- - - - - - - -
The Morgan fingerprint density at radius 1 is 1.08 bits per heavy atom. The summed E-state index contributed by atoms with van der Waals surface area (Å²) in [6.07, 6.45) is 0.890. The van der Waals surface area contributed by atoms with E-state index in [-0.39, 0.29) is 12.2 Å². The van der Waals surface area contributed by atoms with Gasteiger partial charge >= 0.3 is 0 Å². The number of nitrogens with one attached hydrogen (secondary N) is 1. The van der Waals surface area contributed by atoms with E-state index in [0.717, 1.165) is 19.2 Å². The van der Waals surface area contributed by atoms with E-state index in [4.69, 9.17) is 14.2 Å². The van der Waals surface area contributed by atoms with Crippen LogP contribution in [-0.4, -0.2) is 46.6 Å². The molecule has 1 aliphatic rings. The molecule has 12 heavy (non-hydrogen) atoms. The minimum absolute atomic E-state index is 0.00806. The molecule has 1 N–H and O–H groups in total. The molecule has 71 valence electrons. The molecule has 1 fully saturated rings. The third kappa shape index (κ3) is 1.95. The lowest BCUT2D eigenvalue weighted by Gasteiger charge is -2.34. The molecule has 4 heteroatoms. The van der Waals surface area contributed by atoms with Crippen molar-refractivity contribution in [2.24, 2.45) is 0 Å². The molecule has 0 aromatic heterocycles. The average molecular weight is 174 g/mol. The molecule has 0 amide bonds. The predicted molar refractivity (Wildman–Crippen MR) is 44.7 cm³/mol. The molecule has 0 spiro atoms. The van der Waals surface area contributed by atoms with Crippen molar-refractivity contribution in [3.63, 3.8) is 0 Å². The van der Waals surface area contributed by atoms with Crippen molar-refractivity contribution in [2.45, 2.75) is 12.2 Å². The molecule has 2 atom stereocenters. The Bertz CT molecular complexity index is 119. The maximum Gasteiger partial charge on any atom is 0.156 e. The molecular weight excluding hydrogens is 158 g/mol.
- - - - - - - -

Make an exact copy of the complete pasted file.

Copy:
The Morgan fingerprint density at radius 1 is 1.08 bits per heavy atom. The summed E-state index contributed by atoms with van der Waals surface area (Å²) in [6.07, 6.45) is 0.890. The van der Waals surface area contributed by atoms with E-state index in [-0.39, 0.29) is 12.2 Å². The van der Waals surface area contributed by atoms with Gasteiger partial charge >= 0.3 is 0 Å². The number of nitrogens with one attached hydrogen (secondary N) is 1. The van der Waals surface area contributed by atoms with E-state index in [0.717, 1.165) is 19.2 Å². The van der Waals surface area contributed by atoms with E-state index in [4.69, 9.17) is 14.2 Å². The van der Waals surface area contributed by atoms with Crippen LogP contribution in [-0.4, -0.2) is 46.6 Å². The molecule has 1 aliphatic rings. The molecule has 12 heavy (non-hydrogen) atoms. The minimum absolute atomic E-state index is 0.00806. The molecule has 1 N–H and O–H groups in total. The molecule has 71 valence electrons. The molecule has 1 fully saturated rings. The third kappa shape index (κ3) is 1.95. The lowest BCUT2D eigenvalue weighted by Gasteiger charge is -2.34. The molecule has 4 heteroatoms. The van der Waals surface area contributed by atoms with Crippen molar-refractivity contribution in [2.24, 2.45) is 0 Å². The molecule has 0 aromatic heterocycles. The average molecular weight is 174 g/mol. The molecule has 0 amide bonds. The predicted molar refractivity (Wildman–Crippen MR) is 44.7 cm³/mol. The molecule has 0 spiro atoms. The van der Waals surface area contributed by atoms with Crippen molar-refractivity contribution in [3.63, 3.8) is 0 Å². The van der Waals surface area contributed by atoms with Crippen molar-refractivity contribution in [2.45, 2.75) is 12.2 Å². The molecule has 2 atom stereocenters. The Bertz CT molecular complexity index is 119. The maximum Gasteiger partial charge on any atom is 0.156 e. The molecular weight excluding hydrogens is 158 g/mol.